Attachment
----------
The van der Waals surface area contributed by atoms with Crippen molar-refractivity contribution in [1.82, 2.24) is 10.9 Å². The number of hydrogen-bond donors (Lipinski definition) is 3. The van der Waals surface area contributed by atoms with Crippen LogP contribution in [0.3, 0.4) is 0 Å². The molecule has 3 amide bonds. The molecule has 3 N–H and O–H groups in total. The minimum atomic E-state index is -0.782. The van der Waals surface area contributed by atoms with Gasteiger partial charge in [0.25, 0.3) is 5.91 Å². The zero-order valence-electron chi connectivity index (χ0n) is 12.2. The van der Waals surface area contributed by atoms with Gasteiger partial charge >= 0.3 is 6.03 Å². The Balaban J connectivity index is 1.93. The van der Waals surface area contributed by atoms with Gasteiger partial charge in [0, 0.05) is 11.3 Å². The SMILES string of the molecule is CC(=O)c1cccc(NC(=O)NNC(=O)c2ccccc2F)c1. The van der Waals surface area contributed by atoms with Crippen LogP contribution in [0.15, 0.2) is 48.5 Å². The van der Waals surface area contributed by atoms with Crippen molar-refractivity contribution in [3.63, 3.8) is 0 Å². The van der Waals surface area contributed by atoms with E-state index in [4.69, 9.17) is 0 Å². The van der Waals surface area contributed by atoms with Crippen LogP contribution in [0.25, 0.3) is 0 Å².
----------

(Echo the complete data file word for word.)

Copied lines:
The van der Waals surface area contributed by atoms with Crippen molar-refractivity contribution in [1.82, 2.24) is 10.9 Å². The number of hydrogen-bond donors (Lipinski definition) is 3. The van der Waals surface area contributed by atoms with Crippen LogP contribution in [0.3, 0.4) is 0 Å². The molecule has 3 amide bonds. The molecule has 3 N–H and O–H groups in total. The minimum atomic E-state index is -0.782. The van der Waals surface area contributed by atoms with Gasteiger partial charge in [0.25, 0.3) is 5.91 Å². The zero-order valence-electron chi connectivity index (χ0n) is 12.2. The van der Waals surface area contributed by atoms with Gasteiger partial charge >= 0.3 is 6.03 Å². The Balaban J connectivity index is 1.93. The van der Waals surface area contributed by atoms with Gasteiger partial charge in [0, 0.05) is 11.3 Å². The SMILES string of the molecule is CC(=O)c1cccc(NC(=O)NNC(=O)c2ccccc2F)c1. The van der Waals surface area contributed by atoms with Crippen LogP contribution in [0.15, 0.2) is 48.5 Å². The van der Waals surface area contributed by atoms with Crippen molar-refractivity contribution in [3.63, 3.8) is 0 Å². The van der Waals surface area contributed by atoms with E-state index in [4.69, 9.17) is 0 Å². The van der Waals surface area contributed by atoms with Crippen LogP contribution in [0.25, 0.3) is 0 Å².